The Star | September 14, 2013
Kenya exports to EU at risk over delayed pact
BY ALLOYS MUSYOKA
KENYA has been warned against delay in signing an Economic Partnership Agreement with the European Union, which could cost it a major export destination.
If the agreement is not signed by October 2014, the Generalised System of Preference rule will apply to Kenya, which will entail a tariff hike for most Kenyan exports to the EU.
EU Ambassador to Kenya Lodewijk Briet told members of parliament and President Uhuru Kenyatta on Wednesday at the Coast that Kenya is running out of time to being part of the Economic Partnership Agreement.
He said Kenyan products and especially flower tariffs will move up to 8.5 per cent from zero per cent, emphasising the importance of the partnership agreement for Kenya whose major market is European countries.
Briet said the EU recently concluded negotiation with some of the countries which are competitors to Kenya in the global trade like South-Korea, Peru and Colombia on bilateral free trade agreement. Without the EPA, Briet said, Kenya risks lagging behind other countries on the list of most competitive producers.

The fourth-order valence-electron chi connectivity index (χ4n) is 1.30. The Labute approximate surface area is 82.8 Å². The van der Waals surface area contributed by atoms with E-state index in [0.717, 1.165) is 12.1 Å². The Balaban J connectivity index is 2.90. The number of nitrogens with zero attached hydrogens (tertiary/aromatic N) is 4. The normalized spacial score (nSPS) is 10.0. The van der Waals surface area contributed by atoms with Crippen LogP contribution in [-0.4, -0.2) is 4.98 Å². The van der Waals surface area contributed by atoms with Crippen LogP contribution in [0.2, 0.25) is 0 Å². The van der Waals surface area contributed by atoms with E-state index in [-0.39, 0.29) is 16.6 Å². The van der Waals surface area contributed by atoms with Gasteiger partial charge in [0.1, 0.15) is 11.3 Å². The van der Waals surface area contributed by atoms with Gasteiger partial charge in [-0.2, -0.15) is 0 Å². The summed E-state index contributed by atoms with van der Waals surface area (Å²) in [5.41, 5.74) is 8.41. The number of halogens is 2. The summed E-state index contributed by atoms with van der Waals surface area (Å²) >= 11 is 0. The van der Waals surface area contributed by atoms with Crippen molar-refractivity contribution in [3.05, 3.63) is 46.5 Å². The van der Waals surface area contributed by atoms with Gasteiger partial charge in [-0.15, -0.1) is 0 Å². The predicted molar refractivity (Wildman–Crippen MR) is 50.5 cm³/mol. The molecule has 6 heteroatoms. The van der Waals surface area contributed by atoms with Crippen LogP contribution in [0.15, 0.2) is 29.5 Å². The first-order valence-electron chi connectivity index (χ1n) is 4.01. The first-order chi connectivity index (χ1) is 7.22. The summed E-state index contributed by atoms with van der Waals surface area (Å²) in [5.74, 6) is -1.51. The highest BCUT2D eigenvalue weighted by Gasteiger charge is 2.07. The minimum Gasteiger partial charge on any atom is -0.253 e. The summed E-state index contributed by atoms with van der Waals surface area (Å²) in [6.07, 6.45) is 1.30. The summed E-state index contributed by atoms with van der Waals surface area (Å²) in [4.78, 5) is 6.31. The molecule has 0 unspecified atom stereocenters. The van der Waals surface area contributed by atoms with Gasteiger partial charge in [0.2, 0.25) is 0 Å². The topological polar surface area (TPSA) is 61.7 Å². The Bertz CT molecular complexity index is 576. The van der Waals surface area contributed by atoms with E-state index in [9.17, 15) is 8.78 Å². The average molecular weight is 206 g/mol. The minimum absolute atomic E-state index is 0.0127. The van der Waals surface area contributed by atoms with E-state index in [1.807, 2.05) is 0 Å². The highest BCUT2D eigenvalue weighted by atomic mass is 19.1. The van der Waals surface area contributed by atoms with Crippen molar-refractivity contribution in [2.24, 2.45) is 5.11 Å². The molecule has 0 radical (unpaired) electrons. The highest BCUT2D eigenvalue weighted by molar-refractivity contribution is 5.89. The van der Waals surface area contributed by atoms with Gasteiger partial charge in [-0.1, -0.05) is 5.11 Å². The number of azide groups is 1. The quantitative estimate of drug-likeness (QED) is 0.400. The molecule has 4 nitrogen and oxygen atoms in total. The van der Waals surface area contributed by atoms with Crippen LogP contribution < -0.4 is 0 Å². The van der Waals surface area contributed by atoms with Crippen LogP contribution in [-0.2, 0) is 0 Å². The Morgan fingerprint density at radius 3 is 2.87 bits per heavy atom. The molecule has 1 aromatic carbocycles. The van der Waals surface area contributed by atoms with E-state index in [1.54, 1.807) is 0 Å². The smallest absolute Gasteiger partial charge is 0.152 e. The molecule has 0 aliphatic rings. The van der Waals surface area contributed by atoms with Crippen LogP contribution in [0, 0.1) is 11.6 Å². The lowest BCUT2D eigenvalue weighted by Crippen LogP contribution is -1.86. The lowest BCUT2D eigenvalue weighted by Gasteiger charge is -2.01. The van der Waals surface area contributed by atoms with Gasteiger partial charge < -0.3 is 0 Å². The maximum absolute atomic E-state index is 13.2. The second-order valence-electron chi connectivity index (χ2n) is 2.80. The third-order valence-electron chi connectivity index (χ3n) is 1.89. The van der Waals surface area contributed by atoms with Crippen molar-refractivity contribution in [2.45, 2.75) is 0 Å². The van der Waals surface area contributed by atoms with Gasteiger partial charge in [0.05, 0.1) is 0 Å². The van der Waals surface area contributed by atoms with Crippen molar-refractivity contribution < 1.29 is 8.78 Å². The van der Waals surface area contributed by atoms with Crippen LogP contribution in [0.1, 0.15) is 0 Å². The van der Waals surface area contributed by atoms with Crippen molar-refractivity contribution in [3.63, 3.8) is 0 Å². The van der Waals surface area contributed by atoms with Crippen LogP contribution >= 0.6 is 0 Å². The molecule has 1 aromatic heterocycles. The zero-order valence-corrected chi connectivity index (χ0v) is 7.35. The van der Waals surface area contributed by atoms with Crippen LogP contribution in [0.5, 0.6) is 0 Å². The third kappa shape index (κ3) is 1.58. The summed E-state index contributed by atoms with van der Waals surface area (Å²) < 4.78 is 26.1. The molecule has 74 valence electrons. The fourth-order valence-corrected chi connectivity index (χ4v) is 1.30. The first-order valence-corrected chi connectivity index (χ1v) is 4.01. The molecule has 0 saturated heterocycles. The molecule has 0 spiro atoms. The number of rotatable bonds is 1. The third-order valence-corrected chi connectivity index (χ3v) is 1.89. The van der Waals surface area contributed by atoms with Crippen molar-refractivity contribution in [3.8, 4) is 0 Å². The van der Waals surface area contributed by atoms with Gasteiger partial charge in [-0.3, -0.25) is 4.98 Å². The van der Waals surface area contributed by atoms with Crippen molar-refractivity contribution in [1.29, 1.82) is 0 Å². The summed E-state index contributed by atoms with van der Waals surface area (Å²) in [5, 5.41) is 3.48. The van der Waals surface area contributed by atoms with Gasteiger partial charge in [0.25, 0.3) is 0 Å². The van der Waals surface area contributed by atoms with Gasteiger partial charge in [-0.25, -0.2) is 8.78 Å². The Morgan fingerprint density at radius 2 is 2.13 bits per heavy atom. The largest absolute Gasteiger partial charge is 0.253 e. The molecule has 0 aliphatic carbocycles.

“For example, Colombia flowers will soon enter the EU marked DFQF under the bilateral trade agreement recently signed. If Kenya flower exports are forced to pay 8.5 per cent import taxes they risk losing a serious competitive advantage and risk being put out of business,” he noted.
Briet said if that happens 500,000 flower jobs are at stake and the same applies to beans, peas and coffee production urging the government to urgently act on the issue.
The EPA has been pending since 2002. The ambassador said although negotiations are at an advanced stage, only a few issues to do with the pact have been finalised..
“It is vital that Kenya’s decision makers act now to protect the interests of producers from all around the country because the EPA is a global opportunity,” he added. He dismissed those claiming that once the agreement is signed, European products will flood the local market hence putting Kenya producers out of business.